Foreign Firms entry in India – a BD, PR and marketing perspective

Those entering the Indian market will need to carefully consider their messaging and get their PR strategy right.
Aman Abbas, Gus Sellitto
Aman Abbas, Gus Sellitto

We just witnessed history being made in the Indian legal industry. The Bar Council of India has made a significant decision to allow foreign lawyers and law firms to practice foreign law, international law, and international arbitration matters in India on a reciprocal basis.

The move will boost confidence among foreign investors and improve FDI flow to the country. International Arbitration in India will also benefit. Overall, its a win-win situation for all - Indian lawyers, foreign lawyers and most importantly for clients and the country as India progresses towards becoming the world’s third-largest economy by 2030.

We believe it’s a large step in the right direction and all stakeholders will see upsides in one way or another. There will certainly be more competition for law firms, but the pie should also increase with more FDI flow and arbitration matters coming in. It will also bring more competitiveness which will drive quality of services and innovation levels up.

The Indian legal sector has welcomed this move. The conversation had been going on for quite some time now and the industry is now fully geared up to take on the foreign competition now. The best Indian lawyers are most certainly at par with the best talent globally.

However, one of the main contentions from Indian industry was a level playing field. In India, lawyers were not allowed to promote their practice in any way, including having a website or advertise, whether in print or digitally. On the other hand, there are no restrictions in most developed markets as far as practice promotion is concerned. Since the internet knows few boundaries, the concern has been that spillover may give foreign firms with strong global brands an edge.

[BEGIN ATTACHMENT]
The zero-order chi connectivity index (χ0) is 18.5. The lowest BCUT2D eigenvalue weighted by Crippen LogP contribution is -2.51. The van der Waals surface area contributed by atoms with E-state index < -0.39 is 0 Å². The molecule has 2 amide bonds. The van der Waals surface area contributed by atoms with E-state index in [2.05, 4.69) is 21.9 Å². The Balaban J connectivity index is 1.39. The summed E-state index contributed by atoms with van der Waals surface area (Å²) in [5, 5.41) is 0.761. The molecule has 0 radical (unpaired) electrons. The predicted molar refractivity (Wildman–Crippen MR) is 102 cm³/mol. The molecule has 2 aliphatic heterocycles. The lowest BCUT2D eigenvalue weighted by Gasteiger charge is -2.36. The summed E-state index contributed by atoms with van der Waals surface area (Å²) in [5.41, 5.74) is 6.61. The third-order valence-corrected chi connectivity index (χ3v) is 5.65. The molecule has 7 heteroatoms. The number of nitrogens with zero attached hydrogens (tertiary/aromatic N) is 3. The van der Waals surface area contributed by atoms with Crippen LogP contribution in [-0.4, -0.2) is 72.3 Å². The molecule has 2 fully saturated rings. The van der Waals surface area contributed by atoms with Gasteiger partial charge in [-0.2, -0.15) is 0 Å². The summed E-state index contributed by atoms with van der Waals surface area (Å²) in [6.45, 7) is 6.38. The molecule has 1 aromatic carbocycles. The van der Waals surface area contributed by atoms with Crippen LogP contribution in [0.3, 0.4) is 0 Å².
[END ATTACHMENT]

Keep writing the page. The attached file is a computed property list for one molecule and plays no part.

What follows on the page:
So, it is yet to be seen what kind of BD tools Indian lawyers may be allowed to leverage to be able to compete well in the market. However, the existing constraints have made Indian lawyers more resilient and some of the evolved practices in India used classic thought leadership marketing that has positioned them well in India, as well as globally.

However, most of the big players in India will now have to up their game since practice promotion has historically not been a top priority and is an underinvested area within Indian firms.

As we all know, many foreign law firms already have relationships with Indian clients through their investments around the world and they have done many high value transactions for them in the past. With their sophisticated BD support system, it is expected that international firms will move in to increase their workflow from Indian clients, leveraging these existing relationships. But there will also be many more opportunities for international and Indian firms to collaborate to better serve their clients.

International firms now face interesting choices about if, when and how to enter the Indian market with a presence on the ground. You could expect to see the most global firms, which are well versed in navigating markets only partially open to foreign lawyers, to be the first movers. It is notable for example that Baker McKenzie was the first global firm to be commenting to the press welcoming the news. Then there are the firms who have long invested in their relationships with Indian clients and indeed Indian law firms. Not all of these are global firms but there are quite a few of them and we would expect them to also be prioritising market entry.

However, firms will be cautious and will take great care to play by the rules and respect the progressive step India has taken through beginning to open its legal market. Whether they open through small representative offices which they grow over time, joint ventures or even at some point mergers with Indian firms, this will take time and there will be no immediate flood of change. Those entering the Indian market will need to carefully consider their messaging and get their PR strategy right. Opening in India is not “just another office” – within a decade India is set to be one of the big three economies alongside the US and China. Firms must get their entry right.

To end with an old adage from the technology industry, things change more slowly than we expect, but more quickly than we realise. Don’t expect a flood of foreign firm announcements tomorrow, but do expect the legal market in India to look quite different by 2025 compared with today…

Aman Abbas is the CEO of Commwiser Consultants LLP, India.

Gus Sellitto is the Founder of Byfield Consultancy, UK.

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